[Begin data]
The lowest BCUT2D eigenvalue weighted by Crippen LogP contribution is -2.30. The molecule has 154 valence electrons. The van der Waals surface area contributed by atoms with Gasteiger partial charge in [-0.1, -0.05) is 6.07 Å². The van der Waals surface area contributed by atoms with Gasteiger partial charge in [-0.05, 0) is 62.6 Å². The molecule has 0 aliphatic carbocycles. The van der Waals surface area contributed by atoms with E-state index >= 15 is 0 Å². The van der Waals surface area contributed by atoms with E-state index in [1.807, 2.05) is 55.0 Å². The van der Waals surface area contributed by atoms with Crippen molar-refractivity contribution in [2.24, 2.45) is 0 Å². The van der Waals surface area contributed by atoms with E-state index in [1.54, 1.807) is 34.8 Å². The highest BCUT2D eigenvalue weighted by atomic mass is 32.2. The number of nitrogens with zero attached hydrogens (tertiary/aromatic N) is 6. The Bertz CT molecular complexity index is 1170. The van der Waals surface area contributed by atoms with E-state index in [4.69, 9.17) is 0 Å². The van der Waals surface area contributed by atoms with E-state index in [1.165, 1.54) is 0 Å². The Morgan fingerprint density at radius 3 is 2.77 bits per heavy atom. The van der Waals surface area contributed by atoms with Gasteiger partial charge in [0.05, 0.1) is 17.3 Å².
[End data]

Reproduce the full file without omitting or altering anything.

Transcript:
The lowest BCUT2D eigenvalue weighted by Crippen LogP contribution is -2.30. The molecule has 154 valence electrons. The van der Waals surface area contributed by atoms with Gasteiger partial charge in [-0.1, -0.05) is 6.07 Å². The van der Waals surface area contributed by atoms with Gasteiger partial charge in [-0.05, 0) is 62.6 Å². The molecule has 0 aliphatic carbocycles. The van der Waals surface area contributed by atoms with E-state index >= 15 is 0 Å². The van der Waals surface area contributed by atoms with E-state index in [1.807, 2.05) is 55.0 Å². The van der Waals surface area contributed by atoms with Crippen molar-refractivity contribution in [2.24, 2.45) is 0 Å². The van der Waals surface area contributed by atoms with E-state index in [1.54, 1.807) is 34.8 Å². The highest BCUT2D eigenvalue weighted by atomic mass is 32.2. The number of nitrogens with zero attached hydrogens (tertiary/aromatic N) is 6. The Bertz CT molecular complexity index is 1170. The van der Waals surface area contributed by atoms with E-state index in [4.69, 9.17) is 0 Å². The van der Waals surface area contributed by atoms with E-state index in [1.165, 1.54) is 0 Å². The Morgan fingerprint density at radius 3 is 2.77 bits per heavy atom. The van der Waals surface area contributed by atoms with Gasteiger partial charge in [0.05, 0.1) is 17.3 Å².